Fly fishing questions, sinking fly line, old fly fishing tackle, casting salmon flies, playing salmon, leaders

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Fly fishing questions page 6.

Questions can be about any aspect of fly fishing, fly casting, casting instruction, fishing in Scotland or abroad, fly fishing courses, fishing flies, etc. The following is just a random selection of questions that have been send by readers and answered by Ally. If you have a question that you wish to ask please do not hesitate to complete the form.

Questions:

Floating fly line that sinks
Advice on old fly fishing tackle
Casting Pot Bellied Pig salmon flies
Playing salmon
Choice of leader material

Floating fly line that sinks
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Question: My "floating" fly line has suddenly started sinking. Not a problem when I'm retrieving quickly but it makes things difficult when using buzzers and nymphs in still water. Any idea why it should no longer float?

Answer: Modern floating lines float because they have a low specific gravity and in theory they should float for ever. There are two common reasons for them sinking, either dirt or damage. If the line is damaged by hairline cracks the core which is normally dry will have become saturated causing the line to sink. If the line is in good condition I suggest that you wash it with hand soap and luke warm water, dry it thoroughly with a towel and let it dry completely before treating it thoroughly with a line cleaner and letting that dry before using it again. Microscopic algae can build up on the line surface and hinder its floatability and shooting.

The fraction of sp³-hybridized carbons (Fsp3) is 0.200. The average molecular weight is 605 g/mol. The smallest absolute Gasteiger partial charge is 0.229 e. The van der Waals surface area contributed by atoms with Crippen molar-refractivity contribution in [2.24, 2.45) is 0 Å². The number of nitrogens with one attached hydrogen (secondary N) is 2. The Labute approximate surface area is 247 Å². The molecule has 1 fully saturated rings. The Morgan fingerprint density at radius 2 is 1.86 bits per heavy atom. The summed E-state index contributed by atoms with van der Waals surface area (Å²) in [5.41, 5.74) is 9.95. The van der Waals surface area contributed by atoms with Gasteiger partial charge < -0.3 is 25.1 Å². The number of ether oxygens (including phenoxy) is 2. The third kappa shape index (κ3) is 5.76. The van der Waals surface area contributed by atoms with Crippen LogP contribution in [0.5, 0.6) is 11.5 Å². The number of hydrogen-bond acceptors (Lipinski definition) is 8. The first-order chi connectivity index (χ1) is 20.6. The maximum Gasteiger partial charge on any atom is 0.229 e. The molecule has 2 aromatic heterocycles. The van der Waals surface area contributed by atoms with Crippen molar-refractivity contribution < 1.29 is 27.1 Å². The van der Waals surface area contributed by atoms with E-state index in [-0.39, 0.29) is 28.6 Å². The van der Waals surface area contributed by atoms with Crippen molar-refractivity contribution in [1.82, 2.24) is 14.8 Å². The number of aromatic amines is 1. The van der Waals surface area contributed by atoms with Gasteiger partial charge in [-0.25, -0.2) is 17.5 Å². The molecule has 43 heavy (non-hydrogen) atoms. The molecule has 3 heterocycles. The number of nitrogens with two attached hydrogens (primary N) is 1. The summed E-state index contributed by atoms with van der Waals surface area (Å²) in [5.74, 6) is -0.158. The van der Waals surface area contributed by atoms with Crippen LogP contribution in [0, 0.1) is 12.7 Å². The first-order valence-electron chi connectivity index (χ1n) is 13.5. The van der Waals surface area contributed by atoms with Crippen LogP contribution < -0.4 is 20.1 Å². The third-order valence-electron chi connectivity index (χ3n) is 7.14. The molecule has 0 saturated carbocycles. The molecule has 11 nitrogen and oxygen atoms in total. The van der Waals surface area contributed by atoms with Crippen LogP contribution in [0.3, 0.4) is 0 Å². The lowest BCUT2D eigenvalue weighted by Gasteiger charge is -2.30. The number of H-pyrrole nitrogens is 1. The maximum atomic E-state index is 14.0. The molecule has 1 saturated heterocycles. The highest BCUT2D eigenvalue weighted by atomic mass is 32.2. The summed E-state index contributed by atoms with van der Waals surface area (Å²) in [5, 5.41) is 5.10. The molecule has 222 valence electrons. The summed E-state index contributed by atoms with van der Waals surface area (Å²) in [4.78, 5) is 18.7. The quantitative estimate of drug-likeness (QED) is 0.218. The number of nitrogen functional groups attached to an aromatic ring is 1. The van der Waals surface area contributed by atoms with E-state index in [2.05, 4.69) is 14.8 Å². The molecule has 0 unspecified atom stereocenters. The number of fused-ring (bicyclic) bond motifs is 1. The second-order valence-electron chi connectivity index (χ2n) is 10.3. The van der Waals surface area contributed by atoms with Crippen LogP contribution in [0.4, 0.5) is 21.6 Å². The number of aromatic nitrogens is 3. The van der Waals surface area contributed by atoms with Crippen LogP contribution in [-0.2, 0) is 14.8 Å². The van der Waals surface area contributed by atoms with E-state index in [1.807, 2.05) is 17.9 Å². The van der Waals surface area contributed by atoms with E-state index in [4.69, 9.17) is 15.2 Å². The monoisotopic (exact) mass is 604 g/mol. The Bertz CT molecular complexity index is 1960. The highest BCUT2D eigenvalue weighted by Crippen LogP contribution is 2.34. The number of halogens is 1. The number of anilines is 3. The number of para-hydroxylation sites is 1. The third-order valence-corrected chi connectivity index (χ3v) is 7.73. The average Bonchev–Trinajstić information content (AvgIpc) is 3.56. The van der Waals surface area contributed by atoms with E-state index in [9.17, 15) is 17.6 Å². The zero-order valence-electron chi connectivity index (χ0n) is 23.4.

Advice on old fly fishing tackle
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Question: I'm an avid coarse angler who - over time - has gone back to basics in all ways. I only ever fish with cane and a centre pin and the very minimum of tackle. Over the last 6 months my curiosity for fly fishing has developed considerably and I'd like to give it a serious go for grayling, trout and coarse fish. I need your thoughts on my tackle set up to get going, bearing in mind my increasing distaste for all things transient and hi-tech! Is it a case of shut up and put up or can you suggest a starting setup that I can chase through auction, ebay and dealers that will suit me long-term and not break the already stretched bank? In particular I’d like to know rod style, length, line weight and corresponding reel spec. Is it that simple?

Answer: Clearly you understand the differences between modern tackle and the older types. Built cane rods can often be picked up in auction rooms for much less than it would cost to make them. Sharpe's Impregnated built cane rods are possibly the most reliable. You should be looking at a rod around 8ft 6in to 9ft long for an AFTM #5 or 6 line and a suitable period reel to balance it. J W Young of Redditch made reels such as the Beaudex (3 to 3.5 inches) which are generally good value. With all things second hand condition is paramount. You will probably have to buy a new fly line because silk lines of 50 years ago are likely to be rotten. New silk lines are very expensive and so a modern line is recommended. Good luck with your “transition”!

Casting Pot Bellied Pig salmon flies
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Question: I have received a set of Pot Bellied Pigs as a birthday present, but I find them impossible to cast with my 13ft rod. The only thing I'm likely to catch is the back of my head. I would be grateful for any advice.